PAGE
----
Graduate Thesis Or Dissertation

 

The impact of fabrication methods on the mass flux characteristics of contactor membranes in absorption/desorption cycle micro-scale heat pumps Public Deposited

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https://ir.library.oregonstate.edu/concern/graduate_thesis_or_dissertations/3n2042516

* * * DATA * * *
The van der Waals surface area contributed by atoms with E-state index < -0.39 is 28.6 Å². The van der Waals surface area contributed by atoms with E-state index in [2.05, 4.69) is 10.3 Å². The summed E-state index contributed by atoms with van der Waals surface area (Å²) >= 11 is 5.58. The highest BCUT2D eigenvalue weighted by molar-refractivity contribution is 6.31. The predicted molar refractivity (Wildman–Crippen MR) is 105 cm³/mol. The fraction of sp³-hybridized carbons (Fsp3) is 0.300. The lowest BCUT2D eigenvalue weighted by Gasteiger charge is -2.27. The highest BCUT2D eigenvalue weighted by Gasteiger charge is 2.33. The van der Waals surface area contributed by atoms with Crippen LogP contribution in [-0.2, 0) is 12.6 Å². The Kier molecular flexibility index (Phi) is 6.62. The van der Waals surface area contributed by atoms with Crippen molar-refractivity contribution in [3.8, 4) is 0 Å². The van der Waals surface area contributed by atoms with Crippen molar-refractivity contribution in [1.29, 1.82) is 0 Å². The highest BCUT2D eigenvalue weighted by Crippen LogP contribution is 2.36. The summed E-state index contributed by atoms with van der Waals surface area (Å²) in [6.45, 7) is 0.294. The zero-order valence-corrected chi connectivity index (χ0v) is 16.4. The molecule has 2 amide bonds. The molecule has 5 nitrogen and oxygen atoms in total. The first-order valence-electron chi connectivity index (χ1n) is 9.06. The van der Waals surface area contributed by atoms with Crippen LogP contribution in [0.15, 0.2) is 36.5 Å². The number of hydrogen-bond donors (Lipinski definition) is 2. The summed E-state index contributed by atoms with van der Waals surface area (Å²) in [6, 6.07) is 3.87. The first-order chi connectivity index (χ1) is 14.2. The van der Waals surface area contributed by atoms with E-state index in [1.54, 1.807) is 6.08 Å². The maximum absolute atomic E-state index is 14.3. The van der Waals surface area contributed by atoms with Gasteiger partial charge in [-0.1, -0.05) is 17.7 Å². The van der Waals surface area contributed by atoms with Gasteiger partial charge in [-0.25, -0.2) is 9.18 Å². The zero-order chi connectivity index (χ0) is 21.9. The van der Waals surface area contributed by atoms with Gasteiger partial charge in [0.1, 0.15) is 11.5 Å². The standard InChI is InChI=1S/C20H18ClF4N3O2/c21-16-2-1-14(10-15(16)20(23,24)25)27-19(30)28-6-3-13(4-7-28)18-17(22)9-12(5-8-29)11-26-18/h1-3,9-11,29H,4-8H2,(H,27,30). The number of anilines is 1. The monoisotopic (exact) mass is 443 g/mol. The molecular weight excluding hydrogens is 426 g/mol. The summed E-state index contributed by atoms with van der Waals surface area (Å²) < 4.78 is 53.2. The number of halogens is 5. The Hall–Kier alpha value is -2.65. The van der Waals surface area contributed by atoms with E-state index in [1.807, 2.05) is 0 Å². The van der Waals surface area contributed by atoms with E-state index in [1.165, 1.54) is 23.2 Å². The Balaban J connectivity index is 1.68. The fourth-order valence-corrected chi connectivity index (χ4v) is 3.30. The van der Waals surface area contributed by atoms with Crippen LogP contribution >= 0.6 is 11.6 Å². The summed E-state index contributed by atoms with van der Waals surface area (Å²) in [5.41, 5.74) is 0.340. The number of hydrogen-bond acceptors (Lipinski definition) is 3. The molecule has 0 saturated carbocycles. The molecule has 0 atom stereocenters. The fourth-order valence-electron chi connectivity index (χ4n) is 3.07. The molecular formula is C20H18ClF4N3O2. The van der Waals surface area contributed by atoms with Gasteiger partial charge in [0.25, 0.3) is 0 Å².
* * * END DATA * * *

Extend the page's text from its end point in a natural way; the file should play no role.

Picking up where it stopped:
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  • A key requirement within many microsystem devices is the ability for rapid mixing and gas-liquid absorption. In the past, qualitative results have suggested that micro-manufactured straight-through pores can significantly reduce the pressure drop for gas diffusion across a gas-liquid contactor as compared to the complicated and tortuous flow paths encountered in commercially available membranes. In this study, the mass transfer performance of several micromachined membranes are compared with the performance of conventional membranes. A tortuosity factor is introduced to serve as a standard for comparing the morphology of the different membranes. Two membranes with straight-through pores are micro-manufactured. The first approach involved the deep UV (266 nm) laser micromachining of 75 μm thick Kapton film. The second approach involved the micro-molding of thin polydimethylsiloxane (PDMS) membranes using soft lithography techniques. Pores as small as 5 μm were fabricated with both approaches. A novel technique for producing pores with 3:1 aspect-ratio in PDMS is introduced. Results show that woven membranes provide outstanding mass transfer performance. However, woven membranes are not very stiff and their complex morphology makes their potential for fluidic breakthrough difficult to assess. The laser-machined membranes were also found to give 10 to 30 times the mass flux of conventional membranes. The micro-molded PDMS membranes were found to be unsuitable for mass transfer at pore sizes down to 5 μm due collapsing pores. Several alternatives are presented for improving the performance of micro-manufactured membranes.
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